The new iPhone 6s is thicker, heavier, and stronger than the old iPhone

The iPhone 6s and iPhone 6s Plus announced today bring many new things, including an upgraded camera and pressure-sensitive display. They're also thicker and heavier. They're not excessively so, and while you might notice the weight if you have the old and new models in your hands, you're not likely to notice the thickness at all. Unless you're using a tight case, that is.

So here are the differences:

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CategoryiPhone 6iPhone 6siPhone 6 PlusiPhone 6s Plus
Thickness6.9 mm(0.27 inches)7.1 mm(0.28 inches)7.1 mm(0.28 inches)7.2 mm(0.29 inches)
Weight129 g(4.55 oz)143 g(5.04 oz)172 g(6.07 oz)192 g(6.77 oz)

What accounts for this? Apple's not saying, and while we don't have full details on what's going inside (the biggest single component being the battery), we do know that Apple made a point of pointing out that the 7000 series aluminum alloy that they're using is aerospace grade. Which is to say that it's strong.

So while they're not explicitly acknowledging the "bendgate" issues that affected the iPhone 6 and 6 Plus, Apple's clearly taken the lesson of brutal consumer durability testing to heart and made sure that the new iPhones are stronger. If that means that creating a new iPhone that's more resistant to bending means it has to be a smidgen heavier and a hair thicker, so be it.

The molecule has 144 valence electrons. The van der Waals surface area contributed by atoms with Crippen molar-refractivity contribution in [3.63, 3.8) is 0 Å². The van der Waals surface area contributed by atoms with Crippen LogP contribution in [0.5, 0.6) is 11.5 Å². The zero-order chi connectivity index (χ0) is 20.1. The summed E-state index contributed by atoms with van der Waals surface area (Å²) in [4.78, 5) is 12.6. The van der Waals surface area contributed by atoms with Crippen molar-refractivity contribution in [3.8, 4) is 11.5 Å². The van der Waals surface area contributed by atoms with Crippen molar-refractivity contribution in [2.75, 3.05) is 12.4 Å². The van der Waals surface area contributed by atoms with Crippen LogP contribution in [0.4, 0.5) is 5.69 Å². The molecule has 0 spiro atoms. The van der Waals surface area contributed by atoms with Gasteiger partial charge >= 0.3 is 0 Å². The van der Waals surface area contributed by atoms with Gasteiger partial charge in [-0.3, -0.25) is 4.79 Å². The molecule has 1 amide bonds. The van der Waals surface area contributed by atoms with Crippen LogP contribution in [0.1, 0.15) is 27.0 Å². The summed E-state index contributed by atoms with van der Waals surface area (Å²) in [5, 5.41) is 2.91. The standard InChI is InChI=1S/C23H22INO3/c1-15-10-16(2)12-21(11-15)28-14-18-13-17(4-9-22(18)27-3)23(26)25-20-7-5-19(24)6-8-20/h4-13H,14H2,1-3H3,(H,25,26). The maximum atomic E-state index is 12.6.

The only real downside we can foresee here are any cases made for the previous iPhone that were extremely tight fitting not working with the new 6s and 6s Plus. One fifth of a millimeter isn't a whole lot (it's literally the thickness of three human hairs), but if your favorite case was made with particularly tight tolerances (as many are today), you might need to replace it if you get an iPhone 6s or 6s Plus. So keep that in mind.

Derek Kessler

Derek Kessler is Special Projects Manager for Mobile Nations. He's been writing about tech since 2009, has far more phones than is considered humane, still carries a torch for Palm, and got a Tesla because it was the biggest gadget he could find. You can follow him on Twitter at @derekakessler.